CSHE provides opportunities for members to communicate and exchange ideas to keep abreast of operational disciplines through local chapter meetings, the annual institute, code review committee communications, newsletters and seminars.
The CSHE Board of Directors and the executive committee meet quarterly to conduct the business of the society. In its first five years, CSHE doubled its membership and the number of hospitals represented, established the CSHE Annual Institute, published the CSHE News, and participated on code review committees. CSHE members have held board positions in the American Society for Healthcare Engineering (ASHE), including several presidencies, and serve on various ASHE advisory committees.
CSHE has established health care facility engineering educational programs in community colleges, apprenticeship programs and coordinated with professionals in the architectural, design and mechanical/electrical engineering fields of health care facility construction.
Chapters meet bi-monthly or monthly featuring speakers on topics of educational value to the health care facility engineer. These meetings provide the opportunity to exchange ideas with other CSHE members on common health care facility engineering issues.
Membership in the California Society for Healthcare Engineering, Inc. (CSHE) is open to individuals who are actively employed in the field of health care facility engineering. The field embraces the engineering disciplines plant, bio-medical and telecommunications - and includes the art and science of efficiently planning, managing, operating and maintaining the physical plants, facilities and equipment for health care. Members are eligible to belong to one of the 11 area chapters affiliated with CSHE in one of four membership categories:
An individual whose principal employment is directly related to hospital engineering or a related discipline in a health care facility or health care system.
An individual who provides consultative or advisory services to health care facilities or an individual who markets or provides a product or equipment to health care facilities. This category could include architects, consulting engineers, independent consultants, inspectors of record, construction managers and employees of state agencies such as OSHPD, the Fire Marshal’s Office and OSHA, as well as distributors and original-equipment manufacturers.
Retired CSHE members with at least ten years of service who still desire to belong to the society.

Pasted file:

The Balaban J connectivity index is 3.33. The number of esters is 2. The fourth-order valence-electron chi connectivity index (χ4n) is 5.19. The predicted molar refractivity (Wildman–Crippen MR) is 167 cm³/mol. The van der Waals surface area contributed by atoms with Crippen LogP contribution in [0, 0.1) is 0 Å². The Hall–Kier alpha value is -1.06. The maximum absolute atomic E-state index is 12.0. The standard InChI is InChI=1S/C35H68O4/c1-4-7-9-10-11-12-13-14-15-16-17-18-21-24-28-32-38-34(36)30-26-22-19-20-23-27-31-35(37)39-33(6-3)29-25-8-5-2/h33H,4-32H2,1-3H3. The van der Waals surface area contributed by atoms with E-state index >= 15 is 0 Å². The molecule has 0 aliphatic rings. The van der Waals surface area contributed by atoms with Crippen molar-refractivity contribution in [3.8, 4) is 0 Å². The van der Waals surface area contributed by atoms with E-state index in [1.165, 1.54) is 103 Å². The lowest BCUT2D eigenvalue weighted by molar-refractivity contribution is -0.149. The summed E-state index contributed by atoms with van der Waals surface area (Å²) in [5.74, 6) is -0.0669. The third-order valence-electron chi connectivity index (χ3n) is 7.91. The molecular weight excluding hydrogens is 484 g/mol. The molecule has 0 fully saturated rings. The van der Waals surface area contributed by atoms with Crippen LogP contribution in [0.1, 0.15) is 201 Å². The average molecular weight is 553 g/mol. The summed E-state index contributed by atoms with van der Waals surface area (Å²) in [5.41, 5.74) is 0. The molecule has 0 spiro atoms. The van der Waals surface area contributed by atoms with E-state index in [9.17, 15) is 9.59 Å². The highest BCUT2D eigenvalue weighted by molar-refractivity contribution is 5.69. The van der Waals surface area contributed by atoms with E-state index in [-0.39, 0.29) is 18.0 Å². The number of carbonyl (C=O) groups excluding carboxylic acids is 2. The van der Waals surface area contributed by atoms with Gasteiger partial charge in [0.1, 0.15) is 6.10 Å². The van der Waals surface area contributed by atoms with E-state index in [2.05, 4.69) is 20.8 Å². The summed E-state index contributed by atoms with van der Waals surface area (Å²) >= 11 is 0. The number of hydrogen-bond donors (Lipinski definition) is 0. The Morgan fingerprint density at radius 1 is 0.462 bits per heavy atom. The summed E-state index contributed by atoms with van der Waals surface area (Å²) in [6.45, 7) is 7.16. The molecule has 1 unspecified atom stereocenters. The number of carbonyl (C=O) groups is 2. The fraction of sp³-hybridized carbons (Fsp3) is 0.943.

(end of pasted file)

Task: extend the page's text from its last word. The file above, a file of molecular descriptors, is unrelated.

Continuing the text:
An individual whose educational pursuit is directly related to health care facility engineering or a related discipline.
The CSHE Board of Directors maintains a code committee to review all proposed and approved code changes, and participates in hearings and on various code advisory committees. The information is summarized and published in the CSHE Engineering News to keep CSHE members current on changes which may affect their facilities.
The constantly expanding scope of health care engineering, through technical and regulatory changes, makes it mandatory for plant, biomedical and telecommunications personnel to interact with all departments so that each facet of health care engineering can cooperate effectively and efficiently.
The CSHE Engineering News, is published for the members, containing the code review report, activities of the state board of directors, and articles on timely topics submitted by members on pertinent health care engineering topics. Information sharing is a prime asset of the News and many members’ articles have been reprinted in other national trade journals.
The one and a half day CSHE Annual Institute happens each spring and alternates between Northern and Southern California. The institute features topics of current interest presented by professional, qualified, expert speakers and panelists. One-day educational seminars are scheduled in the fall in Northern and Southern California.
MECH Certification Program
CSHE members are eligible to participate in the Mechanic Education and Certification for Healthcare (MECH) Program which enables a health care engineer to become a certified health care mechanic or a senior certified health care mechanic. Those who qualify receive a certificate and a patch which enable health care facility engineers to distinguish themselves from other engineering trades. For more information or to submit for recertification, please visit the MECH Website